A Jigloo Swing Application Framework (JSR 296) Tutorial

In this simple tutorial you will create a small text editor application with an "About" dialog based on the Swing Application Framework (JSR 296).

You will use GroupLayout to arrange the elements on both forms, and will use pre-defined actions as well as creating some new ones.

Since some of the topics (involving basic use of Jigloo to create forms) have already been covered in "A Jigloo Swing Tutorial" they will not be repeated here.
You are therefore encouraged to at least have a brief  look at that tutorial.

New Topics covered:
First you will need a Java project and (preferably) a package to hold your classes.
If you don't know how to do this then hitting Ctrl+N is a quick way to bring up the "Create" dialog from which you can perform both these steps.

NOTE: You also need to set your project to use Java 6, since the Swing Application Framework requires it.

Creating the main Application

Create new Empty SingleFrameApplication
...again, Ctrl+N will show the "create" dialog, from which you should select "GUI forms->Swing Application Framework->Empty SingleFrameApplication"


Before showing the editor Jigloo will offer to add the required jar files to your project - there are two of them and unless you have a good reason not to, you should accept - otherwise your classes won't compile or run.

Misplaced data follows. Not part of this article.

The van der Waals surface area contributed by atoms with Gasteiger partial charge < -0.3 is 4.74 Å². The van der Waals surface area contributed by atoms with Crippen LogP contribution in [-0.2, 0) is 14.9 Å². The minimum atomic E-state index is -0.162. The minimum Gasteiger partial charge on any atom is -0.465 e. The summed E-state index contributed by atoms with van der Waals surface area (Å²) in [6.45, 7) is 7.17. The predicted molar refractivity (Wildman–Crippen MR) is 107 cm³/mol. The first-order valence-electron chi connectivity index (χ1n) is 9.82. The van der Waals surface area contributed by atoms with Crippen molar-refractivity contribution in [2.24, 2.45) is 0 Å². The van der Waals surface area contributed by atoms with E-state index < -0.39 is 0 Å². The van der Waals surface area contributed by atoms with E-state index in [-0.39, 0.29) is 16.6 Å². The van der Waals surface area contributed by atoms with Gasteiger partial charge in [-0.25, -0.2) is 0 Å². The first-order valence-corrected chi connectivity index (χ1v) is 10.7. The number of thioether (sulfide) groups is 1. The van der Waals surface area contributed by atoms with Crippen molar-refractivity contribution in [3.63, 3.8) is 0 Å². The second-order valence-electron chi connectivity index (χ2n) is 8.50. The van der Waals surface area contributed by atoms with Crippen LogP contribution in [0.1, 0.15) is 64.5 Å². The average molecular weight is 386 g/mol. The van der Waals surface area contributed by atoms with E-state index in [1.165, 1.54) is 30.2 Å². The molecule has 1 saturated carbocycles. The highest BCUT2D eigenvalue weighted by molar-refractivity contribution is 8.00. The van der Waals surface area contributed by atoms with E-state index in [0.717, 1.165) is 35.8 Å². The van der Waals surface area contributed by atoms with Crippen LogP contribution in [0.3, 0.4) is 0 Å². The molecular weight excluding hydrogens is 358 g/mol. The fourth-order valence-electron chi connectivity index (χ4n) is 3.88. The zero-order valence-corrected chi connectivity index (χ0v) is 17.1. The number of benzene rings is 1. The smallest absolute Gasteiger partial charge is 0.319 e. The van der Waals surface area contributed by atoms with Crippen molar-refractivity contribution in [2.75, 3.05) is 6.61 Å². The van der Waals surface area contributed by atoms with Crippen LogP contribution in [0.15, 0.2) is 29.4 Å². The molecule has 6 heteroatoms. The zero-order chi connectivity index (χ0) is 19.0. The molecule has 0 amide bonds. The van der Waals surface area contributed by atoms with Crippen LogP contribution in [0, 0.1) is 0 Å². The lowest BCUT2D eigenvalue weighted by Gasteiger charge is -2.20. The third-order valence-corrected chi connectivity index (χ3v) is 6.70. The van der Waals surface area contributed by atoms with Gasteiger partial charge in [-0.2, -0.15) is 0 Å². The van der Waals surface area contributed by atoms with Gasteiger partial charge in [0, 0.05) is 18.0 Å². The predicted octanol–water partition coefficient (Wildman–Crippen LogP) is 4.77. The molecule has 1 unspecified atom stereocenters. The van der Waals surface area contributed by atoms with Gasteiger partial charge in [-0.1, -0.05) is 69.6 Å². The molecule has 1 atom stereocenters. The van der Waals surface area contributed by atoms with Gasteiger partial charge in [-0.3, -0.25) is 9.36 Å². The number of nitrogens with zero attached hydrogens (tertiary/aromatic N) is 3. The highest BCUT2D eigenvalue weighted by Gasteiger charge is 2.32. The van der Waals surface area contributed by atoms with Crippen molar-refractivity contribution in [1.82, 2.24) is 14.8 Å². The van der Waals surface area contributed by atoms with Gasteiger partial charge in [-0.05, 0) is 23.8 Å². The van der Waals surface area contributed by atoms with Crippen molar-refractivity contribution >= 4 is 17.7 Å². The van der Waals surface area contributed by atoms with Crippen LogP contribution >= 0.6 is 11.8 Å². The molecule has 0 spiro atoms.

Choose your editor preferences
Now we've got a Jigloo editor open, let's change how it looks. Click on the "Open Jigloo preferences editor" button in the toolbar to the left of the Jigloo editor. The Eclipse preferences window appears with Jigloo selected. Choose "Appearance and Behaviour" and then "Tabbed panels". This is useful when you want to maximize your design area, but "Split-pane" can be useful if you want to see immediately the connection between code and GUI.

Now hit "OK" and close and re-open the Jigloo editor (you need to do this to change to tabbed panels). If your java class does not immediately re-open in the Jigloo editor, you can ensure that it uses Jigloo's Form Editor by right-clicking on the class and choosing "Open with->Form editor".

You should now see something like this:


You can see that

Set layout to GroupLayout

You can either select the GroupLayout icon in the "layout" palette, or right-click on the JFrame and select "Set Layout->GroupLayout"


Add toolbar, editor pane and buttons
Add a JToolbar to the top-left of the main form and drag it across to the right side - you should notice that it is now anchored to both sides of the form (ie it expands horizontally).
Now add four JButtons to the toolbar - you can hold down CTRL+SHIFT after adding the first button to quickly add the other three.
Now add two buttons to the bottom right of the form.
Then add a JScrollPane under the toolbar and stretch it across the form and between the toolbar and bottom buttons.
Finally, add a JEditorPane to the JScrollPane, and reset the toolbar to it's default height.